Benatas Purple Vetch - a new legume option for the Western District

With a need to produce high protein hay for dairy farmer clients, Stewart and Vicky French were keen to incorporate a highly productive legume option into their cropping rotation.

The Frenchs operate a 400-hectare cropping enterprise at Vite Vite near Derrinallum in the Western District of Victoria.

Along with a requirement for hay production, they also needed the legume to assist in grass weed control and nitrogen fixation for the following crop.

It’s for these reasons the Frenchs accepted the recommendation of their local agronomist to try Benatas Purple Vetch from Stephen Pasture Seeds, and the decision has proven to be a good one.

Benatas Purple Vetch is a new cool season annual legume that is generally considered an alternative to Popany in longer growing regions such as the Western District of Victoria.

It is later flowering than Popany, soft seeded and tolerant of moderate waterlogging, and can grow in both acidic and alkaline soil conditions.

The Frenchs have used Benatas vetch to produce high protein hay as well as control grass weeds on their farm at Vite Vite near Derrinallum
The Frenchs have used Benatas vetch to produce high protein hay as well as control grass weeds on their farm at Vite Vite near Derrinallum
The Frenchs planted 20 hectares of Benatas Purple Vetch in late April 2017 at 40kg/ha. The seed was sown with a granular inoculant which was “very easy to use” compared to the normal peat, according to Vicky French.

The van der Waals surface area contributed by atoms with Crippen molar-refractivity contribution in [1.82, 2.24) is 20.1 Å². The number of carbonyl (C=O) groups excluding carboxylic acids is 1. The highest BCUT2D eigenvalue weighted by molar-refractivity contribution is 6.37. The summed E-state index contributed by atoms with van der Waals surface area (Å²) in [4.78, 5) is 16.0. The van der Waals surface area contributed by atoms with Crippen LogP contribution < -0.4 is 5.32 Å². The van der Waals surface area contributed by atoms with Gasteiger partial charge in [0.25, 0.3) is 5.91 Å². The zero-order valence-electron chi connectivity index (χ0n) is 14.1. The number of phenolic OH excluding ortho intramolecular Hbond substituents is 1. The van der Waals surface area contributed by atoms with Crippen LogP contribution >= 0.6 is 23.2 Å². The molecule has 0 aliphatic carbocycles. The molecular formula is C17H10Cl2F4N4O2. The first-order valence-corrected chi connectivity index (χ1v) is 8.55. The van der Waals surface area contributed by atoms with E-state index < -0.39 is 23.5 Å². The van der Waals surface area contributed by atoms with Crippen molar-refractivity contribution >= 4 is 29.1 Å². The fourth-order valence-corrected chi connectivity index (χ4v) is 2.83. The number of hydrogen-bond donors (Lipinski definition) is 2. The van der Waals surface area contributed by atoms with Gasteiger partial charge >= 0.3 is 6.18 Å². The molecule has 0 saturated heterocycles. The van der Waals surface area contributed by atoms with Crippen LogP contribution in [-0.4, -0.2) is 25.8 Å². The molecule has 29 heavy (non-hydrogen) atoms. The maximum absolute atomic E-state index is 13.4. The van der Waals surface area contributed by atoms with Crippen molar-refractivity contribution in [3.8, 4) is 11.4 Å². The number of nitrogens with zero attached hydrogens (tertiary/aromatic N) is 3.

“It grew extremely well and managed to get through our wet autumn/winter season in 2017, which was great,” she explains.

“In November we cut it for hay but unfortunately it rained following cutting. However, we eventually baled approximately 120 tonnes from the 20 hectares, which is around 6 tonnes to the hectare.

“We did a feed test of the hay and it went 88% DM (dry matter) and 20% CP (crude protein), which we were happy with considering the amount of rain post-cutting,” Vicky says.

Benatas Purple Vetch provides flexibility within cropping rotations, as it can be used as a pasture, for hay/silage or as a green manure crop.

Importantly, growing Benatas Purple Vetch in crop rotations can also be a very good strategy for controlling herbicide resistant grass weeds, because it will be grazed or cut before the grasses have formed or set seed. As a vetch, it also brings the added benefit of providing a disease break from cereal diseases.

“We will be growing Benatas Purple Vetch again in 2018, but this year our agronomist suggested to put a small amount of canola with the vetch at sowing to hold the plants up and provide a framework for the vetch to grow on,” Vicky explains. “It would also help to provide more structure when cutting and raking the hay, without negatively affecting the hay quality. The other option of course is to include a forage oat at a low rate to do the same job.”

“The other benefit for including canola is that it still enables us to use a grass selective herbicide to control annual grasses in the crop,” concluded Vicky.

Share this page